Vaccination of bovines with antigens from a su­pernate of B. bigemina cultures generated partial resistance against B. bigemina and B. bovis (Toro­Benitez et al., 1988). An antigen from merozoites of B. bigemina ('p58') was identified and purified with a monoclonal antibody that inhibited the pene­tration of parasites to the host cells (Mishra et al., 1991). Rabbits immunized with this antigen gener­ated antibodies that also inhibited the penetration of merozoites. Immunization of calves with this anti­gen and two other recombinant proteins of B. bigemina merozoites ('gp45' and 'gp55') resulted in a significant reduction of the parasitemia of a challenge (McElwain et al., 1991).

Using the concepts and techniques learned in the research for immunization against bovine babe­siosis, a system for the in vitro culture of B. canis was recently developed. Antigens obtained from this culture produced between 70 and 100% protec­tion when used to vaccinate dogs (Moreau et al., 1988). Rhone Merieuz Laboratories, of Lyon, France, have used these antigens in the production of a commercial vaccine against canine babesiois ('Pirodog').

Theileriosis

Theileria is a genus of protozoan closely related to Babesia. The main theilerias of bovines are T. parva, that causes the East Coast Fever in the East­ern half of Africa between the south of Sudan and the north of South Africa, and T. annulata, the causes the Mediterranean Cost Fever around the Mediterranean, middle East, India, Soviet Union, and other parts of Asia (Irvin, 1987). Like the Babesias, the theilerias are transmitted by ticks. The vector inoculates sporozoites that invade and multi­ply in the lymphocytes to form schizonts. The schi­zonts generate numerous merozoites that leave the lymphocyte to invade and multiply in the erythro­cytes. These forms in the red blood cells are still called 'piroplams' and are the origin of the infec­tion of new ticks. Lymphocyte parasitism causes blastogenesis, proliferation, and destruction of the cells. Erythrocyte parasitism is intense and destroys the cells in theileriosis annulata but not in theil­eriosis parva. Both theilerias cause fever, monspe­cific proliferation of lymphocytes, and debilitation. T. annulata also causes fever.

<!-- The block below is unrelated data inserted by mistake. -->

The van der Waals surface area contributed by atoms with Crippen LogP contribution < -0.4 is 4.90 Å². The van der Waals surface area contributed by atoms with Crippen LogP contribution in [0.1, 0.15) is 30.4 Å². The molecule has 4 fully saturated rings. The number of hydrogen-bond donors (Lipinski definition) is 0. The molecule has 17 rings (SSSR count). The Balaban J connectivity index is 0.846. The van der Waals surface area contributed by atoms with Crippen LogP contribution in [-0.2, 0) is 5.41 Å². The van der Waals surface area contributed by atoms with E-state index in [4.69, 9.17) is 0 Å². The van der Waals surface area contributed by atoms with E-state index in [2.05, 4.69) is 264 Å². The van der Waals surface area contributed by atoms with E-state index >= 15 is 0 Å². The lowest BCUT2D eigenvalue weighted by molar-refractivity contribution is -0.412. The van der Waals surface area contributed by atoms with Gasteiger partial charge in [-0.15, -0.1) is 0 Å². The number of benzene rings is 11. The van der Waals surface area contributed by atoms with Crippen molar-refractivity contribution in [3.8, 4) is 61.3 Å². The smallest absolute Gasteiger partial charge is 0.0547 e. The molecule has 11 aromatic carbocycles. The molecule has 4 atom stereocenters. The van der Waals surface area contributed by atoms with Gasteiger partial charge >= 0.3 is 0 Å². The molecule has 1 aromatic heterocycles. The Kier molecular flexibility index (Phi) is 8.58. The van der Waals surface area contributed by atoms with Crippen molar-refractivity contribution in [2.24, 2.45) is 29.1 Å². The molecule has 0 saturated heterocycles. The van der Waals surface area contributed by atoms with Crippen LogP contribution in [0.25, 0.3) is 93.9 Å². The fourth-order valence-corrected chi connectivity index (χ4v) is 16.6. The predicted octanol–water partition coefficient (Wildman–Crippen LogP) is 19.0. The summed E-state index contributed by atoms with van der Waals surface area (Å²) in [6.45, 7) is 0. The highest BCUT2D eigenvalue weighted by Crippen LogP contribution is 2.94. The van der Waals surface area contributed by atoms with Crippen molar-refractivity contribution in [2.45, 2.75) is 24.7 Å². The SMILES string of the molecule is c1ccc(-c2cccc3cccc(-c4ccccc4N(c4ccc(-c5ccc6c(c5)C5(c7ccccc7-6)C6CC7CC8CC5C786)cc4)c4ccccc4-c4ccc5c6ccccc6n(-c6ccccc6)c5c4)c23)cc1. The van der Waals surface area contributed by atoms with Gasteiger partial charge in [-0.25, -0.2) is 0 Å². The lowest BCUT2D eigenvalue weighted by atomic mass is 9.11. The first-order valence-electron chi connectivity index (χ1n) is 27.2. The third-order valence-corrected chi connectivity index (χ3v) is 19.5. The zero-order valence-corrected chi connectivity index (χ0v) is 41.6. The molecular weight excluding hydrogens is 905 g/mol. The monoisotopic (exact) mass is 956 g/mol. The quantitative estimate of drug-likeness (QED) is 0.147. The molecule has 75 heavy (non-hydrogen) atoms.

Cattle from enzootic areas commonly develop some degree or resistance against theilerioisis but tatúe from areas free of the parasite or regions with different strains of theilerias mar andergo severe disease and high mortality when introduced into infested areas. Animals that recover remain resistant for lile but, particularly in the case of T. annulata, mar continue as carriers of very low parasitemias for years. The traditional control of theileriosis con­sists of eliminating the vector by regular acaricide treatments of the animals at risk. The economic and ecologic cost of this technique and the certainty that the ticks will soon develope resistance to the acari­cides recommend the search for alternative methods of control.